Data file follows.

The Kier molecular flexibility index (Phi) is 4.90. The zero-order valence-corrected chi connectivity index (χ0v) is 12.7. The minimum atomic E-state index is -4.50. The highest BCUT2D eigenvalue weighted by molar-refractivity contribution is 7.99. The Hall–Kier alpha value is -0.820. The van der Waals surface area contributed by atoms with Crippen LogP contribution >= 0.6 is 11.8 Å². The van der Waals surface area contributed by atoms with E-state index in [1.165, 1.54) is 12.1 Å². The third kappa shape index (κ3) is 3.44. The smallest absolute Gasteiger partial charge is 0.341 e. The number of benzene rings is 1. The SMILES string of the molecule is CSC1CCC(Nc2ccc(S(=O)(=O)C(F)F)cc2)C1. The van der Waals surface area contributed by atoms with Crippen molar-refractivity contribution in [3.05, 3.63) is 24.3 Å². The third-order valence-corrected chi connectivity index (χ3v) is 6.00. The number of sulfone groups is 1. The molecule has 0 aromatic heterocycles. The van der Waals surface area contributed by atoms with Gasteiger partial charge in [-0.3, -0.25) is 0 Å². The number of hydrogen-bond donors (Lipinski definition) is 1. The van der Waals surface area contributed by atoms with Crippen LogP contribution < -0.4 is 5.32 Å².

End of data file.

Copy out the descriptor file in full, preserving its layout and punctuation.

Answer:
The Kier molecular flexibility index (Phi) is 4.90. The zero-order valence-corrected chi connectivity index (χ0v) is 12.7. The minimum atomic E-state index is -4.50. The highest BCUT2D eigenvalue weighted by molar-refractivity contribution is 7.99. The Hall–Kier alpha value is -0.820. The van der Waals surface area contributed by atoms with Crippen LogP contribution >= 0.6 is 11.8 Å². The van der Waals surface area contributed by atoms with E-state index in [1.165, 1.54) is 12.1 Å². The third kappa shape index (κ3) is 3.44. The smallest absolute Gasteiger partial charge is 0.341 e. The number of benzene rings is 1. The SMILES string of the molecule is CSC1CCC(Nc2ccc(S(=O)(=O)C(F)F)cc2)C1. The van der Waals surface area contributed by atoms with Crippen molar-refractivity contribution in [3.05, 3.63) is 24.3 Å². The third-order valence-corrected chi connectivity index (χ3v) is 6.00. The number of sulfone groups is 1. The molecule has 0 aromatic heterocycles. The van der Waals surface area contributed by atoms with Gasteiger partial charge in [-0.3, -0.25) is 0 Å². The number of hydrogen-bond donors (Lipinski definition) is 1. The van der Waals surface area contributed by atoms with Crippen LogP contribution < -0.4 is 5.32 Å².